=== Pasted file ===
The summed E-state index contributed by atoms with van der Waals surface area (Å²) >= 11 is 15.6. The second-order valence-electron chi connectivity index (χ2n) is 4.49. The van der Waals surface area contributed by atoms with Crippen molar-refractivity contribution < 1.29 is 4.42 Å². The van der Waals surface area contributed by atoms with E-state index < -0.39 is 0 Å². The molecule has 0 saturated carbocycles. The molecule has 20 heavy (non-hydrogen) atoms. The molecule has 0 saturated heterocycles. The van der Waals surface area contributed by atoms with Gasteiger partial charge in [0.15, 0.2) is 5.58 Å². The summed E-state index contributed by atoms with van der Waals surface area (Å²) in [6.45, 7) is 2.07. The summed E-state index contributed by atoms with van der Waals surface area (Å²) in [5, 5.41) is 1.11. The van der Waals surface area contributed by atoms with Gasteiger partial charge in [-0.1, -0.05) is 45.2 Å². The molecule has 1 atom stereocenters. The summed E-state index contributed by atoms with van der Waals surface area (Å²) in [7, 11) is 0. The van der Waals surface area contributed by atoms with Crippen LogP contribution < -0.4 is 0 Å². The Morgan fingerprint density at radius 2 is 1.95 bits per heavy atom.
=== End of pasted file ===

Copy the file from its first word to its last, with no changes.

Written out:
The summed E-state index contributed by atoms with van der Waals surface area (Å²) >= 11 is 15.6. The second-order valence-electron chi connectivity index (χ2n) is 4.49. The van der Waals surface area contributed by atoms with Crippen molar-refractivity contribution < 1.29 is 4.42 Å². The van der Waals surface area contributed by atoms with E-state index < -0.39 is 0 Å². The molecule has 0 saturated carbocycles. The molecule has 20 heavy (non-hydrogen) atoms. The molecule has 0 saturated heterocycles. The van der Waals surface area contributed by atoms with Gasteiger partial charge in [0.15, 0.2) is 5.58 Å². The summed E-state index contributed by atoms with van der Waals surface area (Å²) in [6.45, 7) is 2.07. The summed E-state index contributed by atoms with van der Waals surface area (Å²) in [5, 5.41) is 1.11. The van der Waals surface area contributed by atoms with Gasteiger partial charge in [-0.1, -0.05) is 45.2 Å². The molecule has 1 atom stereocenters. The summed E-state index contributed by atoms with van der Waals surface area (Å²) in [7, 11) is 0. The van der Waals surface area contributed by atoms with Crippen LogP contribution < -0.4 is 0 Å². The Morgan fingerprint density at radius 2 is 1.95 bits per heavy atom.